This article is from the archives of the UB Reporter.

A leg up for grad school

Published: July 4, 2011

Brittani Franklin attends Xavier University in New Orleans, Donteeno Todd attends Tougaloo College in Jackson, Miss., and Caitlin Nicholson attends Dartmouth College in Dartmouth, N.H. But all are spending the summer at UB, along with a dozen other undergraduates from as far away as Mayaguez, Puerto Rico, and as close as Buffalo.

The students, more than 60 percent of whom are minorities, came to UB to get something they cannot get elsewhere: the opportunity to live, work and breathe biosciences research while being mentored by top faculty through UB’s CLIMB UP (Collaborative Learning and Integrated Mentoring in the Biosciences Undergraduate Program) for Summer Research.

The emphasis is on exposure to research in the biosciences and mentoring toward graduate school, especially in fields related to drug discovery and translational science.

This year’s students, 16 in all, were chosen from a very talented pool of 65 applicants who applied from across the U.S. All expenses, including room and board, are paid through funding from national organizations and from UB.

“The reason we created the program is because we don’t want these very talented students to give up,” says Margarita Dubocovich, chair of the Department of Pharmacology and Toxicology, School of Medicine and Biomedical Sciences, and founder and director of CLIMB UP.

Dubocovich started the eight-week program in the summer of 2009, her first full year in Buffalo. CLIMB UP, now in its third year, is part of CLIMB, an umbrella program Dubocovich started at UB that provides similar types of mentoring experiences for biosciences students at the undergraduate, graduate and postdoctoral levels. It was based on a similar effort she started at Northwestern University, where she previously was a faculty member.

“I was inspired to create CLIMB when I started seeing students, many of them minorities, going into PhD programs in an environment where they had no training and no mentoring,” she says. “It was sink or swim. These were talented students who had made it to graduate school. But they were away from their families and friends, some of them for the first time, and they found it very difficult to adaptto a new city, friends and graduate school in general; some of them had to work in order to pay for school. By the end of the first quarter, many would be getting Cs and Ds and they would be asked to leave.”

Dubocovich believed that with the right training and mentoring, these students would, in fact, be able to thrive in graduate school and beyond.

The program’s philosophy is to help students who are excited about doing scientific research succeed at every level so they can keep advancing.

“I don’t want people to quit. I wanted to create a program where they can see what is possible, where they can advance through all the steps necessary in order to succeed,” Dubocovich says.

Each CLIMB UP student is assigned a faculty mentor, with whom they work on a specific research project that they are expected to complete and make a presentation on by the end of the program. Faculty mentors participating in CLIMB UP come from numerous departments, including pharmacology and toxicology, and physiology and biophysics in the medical school; pharmaceutical sciences in the School of Pharmacy and Pharmaceutical Sciences; and psychology in the College of Arts and Sciences.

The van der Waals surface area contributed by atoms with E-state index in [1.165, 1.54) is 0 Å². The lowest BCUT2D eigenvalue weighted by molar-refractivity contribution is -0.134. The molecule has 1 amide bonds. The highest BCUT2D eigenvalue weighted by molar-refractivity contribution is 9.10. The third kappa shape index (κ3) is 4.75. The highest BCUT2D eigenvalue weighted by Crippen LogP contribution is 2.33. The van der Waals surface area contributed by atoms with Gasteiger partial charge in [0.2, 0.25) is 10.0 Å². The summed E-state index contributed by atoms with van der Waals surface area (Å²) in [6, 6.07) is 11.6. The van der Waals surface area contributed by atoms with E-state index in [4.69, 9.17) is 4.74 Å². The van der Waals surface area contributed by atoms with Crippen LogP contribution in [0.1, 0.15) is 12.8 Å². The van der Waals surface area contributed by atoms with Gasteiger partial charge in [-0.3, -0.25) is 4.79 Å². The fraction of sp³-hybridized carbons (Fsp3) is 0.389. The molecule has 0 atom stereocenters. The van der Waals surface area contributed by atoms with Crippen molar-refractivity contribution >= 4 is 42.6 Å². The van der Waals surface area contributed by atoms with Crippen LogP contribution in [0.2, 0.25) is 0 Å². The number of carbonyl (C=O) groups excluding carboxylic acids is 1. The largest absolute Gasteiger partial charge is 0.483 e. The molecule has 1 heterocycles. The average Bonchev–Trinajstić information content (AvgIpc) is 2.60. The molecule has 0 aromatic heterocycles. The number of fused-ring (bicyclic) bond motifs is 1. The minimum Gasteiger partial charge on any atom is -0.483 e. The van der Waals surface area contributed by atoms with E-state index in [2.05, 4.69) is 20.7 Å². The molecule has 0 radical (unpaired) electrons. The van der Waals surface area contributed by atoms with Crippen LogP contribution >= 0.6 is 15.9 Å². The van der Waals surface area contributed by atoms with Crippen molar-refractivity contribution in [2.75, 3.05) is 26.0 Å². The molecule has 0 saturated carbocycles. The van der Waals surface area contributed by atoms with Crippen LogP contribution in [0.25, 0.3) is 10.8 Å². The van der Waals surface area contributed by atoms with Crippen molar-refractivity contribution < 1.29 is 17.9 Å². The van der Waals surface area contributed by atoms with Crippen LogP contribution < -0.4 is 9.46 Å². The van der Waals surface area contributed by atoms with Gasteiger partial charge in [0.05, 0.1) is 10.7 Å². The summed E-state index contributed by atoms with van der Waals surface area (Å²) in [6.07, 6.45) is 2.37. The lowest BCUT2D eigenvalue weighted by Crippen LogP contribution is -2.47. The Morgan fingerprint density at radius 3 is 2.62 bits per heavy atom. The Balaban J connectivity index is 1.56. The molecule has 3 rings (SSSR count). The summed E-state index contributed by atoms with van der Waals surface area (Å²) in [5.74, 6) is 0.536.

“We want to get these people interested in going into biosciences and in pursuing PhD degrees in research,” says Raj V. Rajnarayanan, assistant professor of pharmacology and toxicology and assistant director of UB’s CLIMB UP. “We like to think of the program as a catalyst. In one summer, we expect a big transformation in these students.”

Brittani Franklin, whose hometown is Chicago, says that through CLIMB UP, she is working for the first time in a neuroscience laboratory, studying the differentiation of neuronal stem cells with Fraser Sim, assistant professor of pharmacology and toxicology.

“This is a challenge that I will learn from,” she says. “You never know what doors will open from having this experience.”

UB senior Tatiana Shaurova agrees.

“This is a very productive way to spend a summer,” she says, noting that if it weren’t for CLIMB UP, she would be working at any summer job she could find.

Her research project with Rajnarayanan involves studying derivatives of the artificial sweetener aspartame.

The students have frequent opportunities to interact with role models and with each other. There are weekly breakfast meetings and frequent social gatherings and field trips to the Buffalo Niagara Medical Campus and Niagara Falls, which foster personal interactions between students, faculty mentors and UB graduate students.

Training in lab skills also is emphasized. During the first week, students spend each morning in a three-hour “Introduction to Lab Skills” class, a crash course in a broad spectrum of skills, from pipetting and autoclaving to measuring liquids, cell counting, gel preparation and lab safety.

Networking opportunities are provided and workshops are held on career options.

“We are creating a pipeline of students who have the skills they will need to succeed in the biosciences in graduate school and beyond,” says Dubocovich. “We have created a program to help nurture these students so that they will succeed.”

Funding for the program comes from the McNair Scholars Program at UB, the Zannoni Summer Undergraduate Research Fellow Awards (through ASPET), the MARC (Minority Access to Research Careers) programs at individual institutions and the Federation of American Societies for Experimental Biology-MARC Summer Research Opportunity Program.